The guarantee is aimed at ensuring the carmaker’s viability by allowing it to offer competitive financing rates to car buyers. The EU Commission is still in talks with PSA over their restructuring plan which would cut 11,200 jobs and close the Citroen plant at Aulnay, outside of Paris.

Peugeot’s automotive unit burned through 3 billion euros ($3.96B)  in cash last year. Bloomberg reports that the French automaker is in discussions with banks on how to put its financial house in order, with options including selling off a stake in Banque PSA Finance or other assets to increase its capital.

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PSA, GM Discussing A Return For Peugeot And Citroen Products In The USA Wed, 10 Jul 2013 13:50:10 +0000 Citroën_Jumpy_Kombi_front_20110109

No, the headline is not just empty click-bait. According to La TribuneGM and PSA are looking at bringing some current Peugeot and Citroen products to America. The only catch is that they’d be commercial vans.

The Citroen Jumpy and Peugeot Expert, the two vans in question, are currently built in a joint venture with Fiat due to expire in 2017. PSA is looking for a replacement solution, and with GM currently buying vans from Nissan (their NV vans are going to be sold as Chevrolets), it would be advantageous for GM to take advantage of their alliance with PSA and get something out of the deal.

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Peugeot Family Willing To Relinquish Control Of PSA To GM Thu, 27 Jun 2013 15:35:11 +0000 peugeot1

Mired in the same overcapacity crisis as the rest of Europe’s auto makers, the founding family of PSA is reportedly willing to give up control of the company that owns Peugeot and Citroen in exchange for a fresh infusion of capital from GM, which currently owns 7 percent of PSA.

Terms of the deal are unclear, but PSA is sustaining heavy losses as European car sales have tanked. Unlike arch rival Renault, PSA has no low cost cars to help attract emerging market consumers and value-oriented buyers in Europe.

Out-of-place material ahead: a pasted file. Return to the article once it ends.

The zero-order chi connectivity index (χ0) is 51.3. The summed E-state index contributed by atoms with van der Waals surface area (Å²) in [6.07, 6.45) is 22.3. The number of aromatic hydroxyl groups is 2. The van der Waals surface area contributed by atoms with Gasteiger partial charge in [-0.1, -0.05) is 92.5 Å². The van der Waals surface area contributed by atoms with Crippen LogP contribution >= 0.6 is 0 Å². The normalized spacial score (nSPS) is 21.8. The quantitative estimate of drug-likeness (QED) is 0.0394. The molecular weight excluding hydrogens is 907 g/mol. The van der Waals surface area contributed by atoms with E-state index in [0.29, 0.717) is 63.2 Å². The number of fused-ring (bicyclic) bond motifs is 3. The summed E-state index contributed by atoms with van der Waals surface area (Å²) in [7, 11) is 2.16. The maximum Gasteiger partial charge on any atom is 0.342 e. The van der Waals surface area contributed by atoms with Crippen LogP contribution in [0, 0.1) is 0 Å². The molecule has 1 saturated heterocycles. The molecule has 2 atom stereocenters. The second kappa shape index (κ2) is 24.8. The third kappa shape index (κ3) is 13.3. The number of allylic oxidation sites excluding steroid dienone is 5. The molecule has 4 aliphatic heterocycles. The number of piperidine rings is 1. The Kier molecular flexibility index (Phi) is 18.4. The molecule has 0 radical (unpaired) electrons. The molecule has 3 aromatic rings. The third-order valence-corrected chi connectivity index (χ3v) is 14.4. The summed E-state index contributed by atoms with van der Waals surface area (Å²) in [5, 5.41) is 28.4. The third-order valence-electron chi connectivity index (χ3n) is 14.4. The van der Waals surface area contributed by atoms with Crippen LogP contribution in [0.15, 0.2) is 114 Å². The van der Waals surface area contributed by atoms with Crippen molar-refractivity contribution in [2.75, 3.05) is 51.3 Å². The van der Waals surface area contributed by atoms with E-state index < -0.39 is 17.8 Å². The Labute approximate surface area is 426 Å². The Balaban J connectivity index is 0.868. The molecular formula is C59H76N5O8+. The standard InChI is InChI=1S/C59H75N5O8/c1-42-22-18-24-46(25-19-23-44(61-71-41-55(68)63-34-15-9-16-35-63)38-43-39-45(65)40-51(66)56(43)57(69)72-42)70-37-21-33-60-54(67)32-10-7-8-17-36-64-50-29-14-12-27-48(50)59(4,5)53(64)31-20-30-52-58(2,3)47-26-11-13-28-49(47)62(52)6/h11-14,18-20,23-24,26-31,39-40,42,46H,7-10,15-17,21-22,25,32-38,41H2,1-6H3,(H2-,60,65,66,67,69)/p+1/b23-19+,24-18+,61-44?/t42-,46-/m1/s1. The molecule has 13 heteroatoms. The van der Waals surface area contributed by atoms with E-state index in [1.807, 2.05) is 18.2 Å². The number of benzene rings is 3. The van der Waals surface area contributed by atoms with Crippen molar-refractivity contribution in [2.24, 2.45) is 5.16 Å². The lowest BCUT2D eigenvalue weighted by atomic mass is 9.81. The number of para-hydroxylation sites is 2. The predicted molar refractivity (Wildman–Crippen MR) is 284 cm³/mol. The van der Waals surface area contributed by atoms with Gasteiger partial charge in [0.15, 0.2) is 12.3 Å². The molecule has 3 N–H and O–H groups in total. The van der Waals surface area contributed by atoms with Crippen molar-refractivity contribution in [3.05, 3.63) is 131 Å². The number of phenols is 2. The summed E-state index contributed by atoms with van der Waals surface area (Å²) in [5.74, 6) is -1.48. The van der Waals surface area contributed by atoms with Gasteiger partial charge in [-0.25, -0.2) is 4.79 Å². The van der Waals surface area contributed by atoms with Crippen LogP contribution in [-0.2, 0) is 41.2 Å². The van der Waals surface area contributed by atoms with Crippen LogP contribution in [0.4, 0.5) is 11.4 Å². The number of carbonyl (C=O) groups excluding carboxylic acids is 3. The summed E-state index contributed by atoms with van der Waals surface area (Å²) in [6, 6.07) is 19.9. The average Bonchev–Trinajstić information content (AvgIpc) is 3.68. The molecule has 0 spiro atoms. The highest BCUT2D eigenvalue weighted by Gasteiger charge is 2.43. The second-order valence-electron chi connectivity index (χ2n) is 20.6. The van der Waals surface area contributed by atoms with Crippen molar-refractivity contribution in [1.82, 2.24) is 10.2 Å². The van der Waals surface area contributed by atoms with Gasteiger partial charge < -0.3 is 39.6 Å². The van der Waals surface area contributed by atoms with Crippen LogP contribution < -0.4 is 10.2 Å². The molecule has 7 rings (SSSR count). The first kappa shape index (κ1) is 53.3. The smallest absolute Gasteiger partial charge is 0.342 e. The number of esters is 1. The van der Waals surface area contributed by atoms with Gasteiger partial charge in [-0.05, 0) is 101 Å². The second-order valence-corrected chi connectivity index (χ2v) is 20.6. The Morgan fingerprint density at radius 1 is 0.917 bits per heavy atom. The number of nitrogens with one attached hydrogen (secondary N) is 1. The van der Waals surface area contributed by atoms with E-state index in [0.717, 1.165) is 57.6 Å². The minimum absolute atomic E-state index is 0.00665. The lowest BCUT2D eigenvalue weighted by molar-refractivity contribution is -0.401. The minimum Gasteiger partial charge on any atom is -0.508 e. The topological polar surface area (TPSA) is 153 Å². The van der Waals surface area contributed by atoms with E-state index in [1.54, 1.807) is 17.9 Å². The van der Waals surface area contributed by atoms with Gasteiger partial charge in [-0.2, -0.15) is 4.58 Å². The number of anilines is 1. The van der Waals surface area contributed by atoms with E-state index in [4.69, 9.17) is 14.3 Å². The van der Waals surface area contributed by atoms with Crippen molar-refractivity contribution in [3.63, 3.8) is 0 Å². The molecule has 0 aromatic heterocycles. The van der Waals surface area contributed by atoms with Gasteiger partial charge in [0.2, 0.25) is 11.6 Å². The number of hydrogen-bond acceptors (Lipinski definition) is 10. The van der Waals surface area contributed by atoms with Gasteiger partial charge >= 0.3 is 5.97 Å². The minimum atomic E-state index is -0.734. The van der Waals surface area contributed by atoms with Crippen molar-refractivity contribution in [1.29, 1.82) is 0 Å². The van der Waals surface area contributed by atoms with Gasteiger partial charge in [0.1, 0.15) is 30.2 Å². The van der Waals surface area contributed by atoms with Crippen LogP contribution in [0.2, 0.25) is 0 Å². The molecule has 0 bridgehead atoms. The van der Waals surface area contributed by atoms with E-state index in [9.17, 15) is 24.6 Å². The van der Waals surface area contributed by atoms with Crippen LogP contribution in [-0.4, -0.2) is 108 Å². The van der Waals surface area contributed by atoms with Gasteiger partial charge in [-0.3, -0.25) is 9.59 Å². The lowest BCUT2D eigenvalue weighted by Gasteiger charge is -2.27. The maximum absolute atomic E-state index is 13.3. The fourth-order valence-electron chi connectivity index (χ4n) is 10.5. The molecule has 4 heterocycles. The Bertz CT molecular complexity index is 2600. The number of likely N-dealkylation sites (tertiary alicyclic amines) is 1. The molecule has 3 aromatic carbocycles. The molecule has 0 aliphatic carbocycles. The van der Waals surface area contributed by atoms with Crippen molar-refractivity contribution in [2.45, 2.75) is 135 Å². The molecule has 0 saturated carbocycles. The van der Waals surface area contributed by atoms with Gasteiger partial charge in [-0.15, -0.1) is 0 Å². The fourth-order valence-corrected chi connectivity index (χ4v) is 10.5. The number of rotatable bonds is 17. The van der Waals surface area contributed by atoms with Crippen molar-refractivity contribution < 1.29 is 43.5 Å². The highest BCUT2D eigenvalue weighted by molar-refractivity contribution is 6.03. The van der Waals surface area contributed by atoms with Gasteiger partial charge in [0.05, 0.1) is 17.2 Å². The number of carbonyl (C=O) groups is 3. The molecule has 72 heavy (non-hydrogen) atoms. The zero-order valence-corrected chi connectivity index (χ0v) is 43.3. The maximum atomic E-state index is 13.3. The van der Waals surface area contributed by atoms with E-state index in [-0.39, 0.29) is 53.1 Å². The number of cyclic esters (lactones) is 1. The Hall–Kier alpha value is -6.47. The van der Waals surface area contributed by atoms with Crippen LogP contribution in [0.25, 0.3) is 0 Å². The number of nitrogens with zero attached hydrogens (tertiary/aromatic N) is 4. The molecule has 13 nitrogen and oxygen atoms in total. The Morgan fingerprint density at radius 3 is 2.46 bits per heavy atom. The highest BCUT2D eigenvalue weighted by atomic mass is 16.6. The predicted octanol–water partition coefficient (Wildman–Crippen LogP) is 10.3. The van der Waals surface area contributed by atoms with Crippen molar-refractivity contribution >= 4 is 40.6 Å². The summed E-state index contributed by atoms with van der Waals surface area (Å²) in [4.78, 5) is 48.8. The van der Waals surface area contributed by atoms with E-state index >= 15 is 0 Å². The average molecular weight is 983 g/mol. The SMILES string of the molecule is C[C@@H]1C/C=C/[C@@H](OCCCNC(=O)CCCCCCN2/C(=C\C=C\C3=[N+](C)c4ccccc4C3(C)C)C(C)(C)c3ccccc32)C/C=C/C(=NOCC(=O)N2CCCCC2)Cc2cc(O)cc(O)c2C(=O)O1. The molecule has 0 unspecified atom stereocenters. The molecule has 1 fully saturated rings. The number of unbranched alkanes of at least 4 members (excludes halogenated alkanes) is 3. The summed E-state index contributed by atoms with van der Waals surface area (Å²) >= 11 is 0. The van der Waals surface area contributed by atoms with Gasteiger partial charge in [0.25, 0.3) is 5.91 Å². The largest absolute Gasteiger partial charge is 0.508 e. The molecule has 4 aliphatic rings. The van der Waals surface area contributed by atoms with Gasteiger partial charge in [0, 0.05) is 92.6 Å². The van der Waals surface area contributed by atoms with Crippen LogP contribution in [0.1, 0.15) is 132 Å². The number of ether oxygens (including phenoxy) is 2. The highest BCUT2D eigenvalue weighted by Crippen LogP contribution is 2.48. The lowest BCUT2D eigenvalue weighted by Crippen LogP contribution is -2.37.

The Peugeot family still holds a 25 percent stake in the company and retains roughly 38 percent of the voting rights. But the family is reportedly comfortable with the idea of giving up control, according to a Reuters source

“GM faces the same overcapacity situation with Opel, and that’s why PSA is trying to convince them to merge the two,” said one of the people, who asked not to be identified because the talks are confidential. “The Peugeot family has now accepted that they’ll lose control, so this is no longer an issue.”

The news outlet reports that nothing concrete would happen until after September’s German elections. Any deal with Peugeot would undoubtedly result in major job losses and factory closures in France, Germany or another European country, which makes any tie-up extremely politically sensitive. But given the prospect of GM absorbing yet another ailing European brand, deep cuts will be an inevitable part of the consolidation of PSA.

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Citroen Readies Premium Small SUV For China Thu, 11 Apr 2013 14:36:49 +0000

The rest of the world is becoming just as crossover obsessed as North America, and in the premium segment, a crossover is an absolute must for any car maker. PSA’s most recent round of efforts have been pretty poor, using the Mitsubishi Outlander as a starting point, but for their upscale DS brand, PSA is starting from scratch.

The DS Wild Rubis may have a silly name, but the concept previews what will be the flagship of Citroen’s premium DS sub-brand in China. Meant to compete against the BMW X3 and Audi Q5, the Wild Rubis is a plug-in hybrid SUV that will be slightly longer and wider than the Q5.

Curiously, the Wild Rubis will not use the EMP2 modular platform, but instead use the old Citroen C5 underpinnings – not only does this save costs for the Chinese market, but Citroen’s famous air suspension  hydro-pneumatic suspension can also be employed. The Wild Rubis will be just the first of an onslaught of new DS products. Next up will be a large car meant to replace the C6, based on the DS Numero 9 concept, and then a smaller sedan. Hopefully this design theme extends to production cars. The C6 was a tough act to follow, but the design team seems to be capable of creating faithful successors.

Zemanta Related Posts Thumbnail citroen-ds-wild-rubis-10 citroen-ds-wild-rubis-9 citroen-ds-wild-rubis-8 citroen-ds-wild-rubis-7 citroen-ds-wild-rubis-6 citroen-ds-wild-rubis-5 citroen-ds-wild-rubis-4 citroen-ds-wild-rubis-3 citroen-ds-wild-rubis-2 Citroen DS Wild Rubis. Photo courtesy AutoExpress. ]]> 11
The Most Important French Car Of The Decade Is A Minivan Tue, 02 Apr 2013 12:00:33 +0000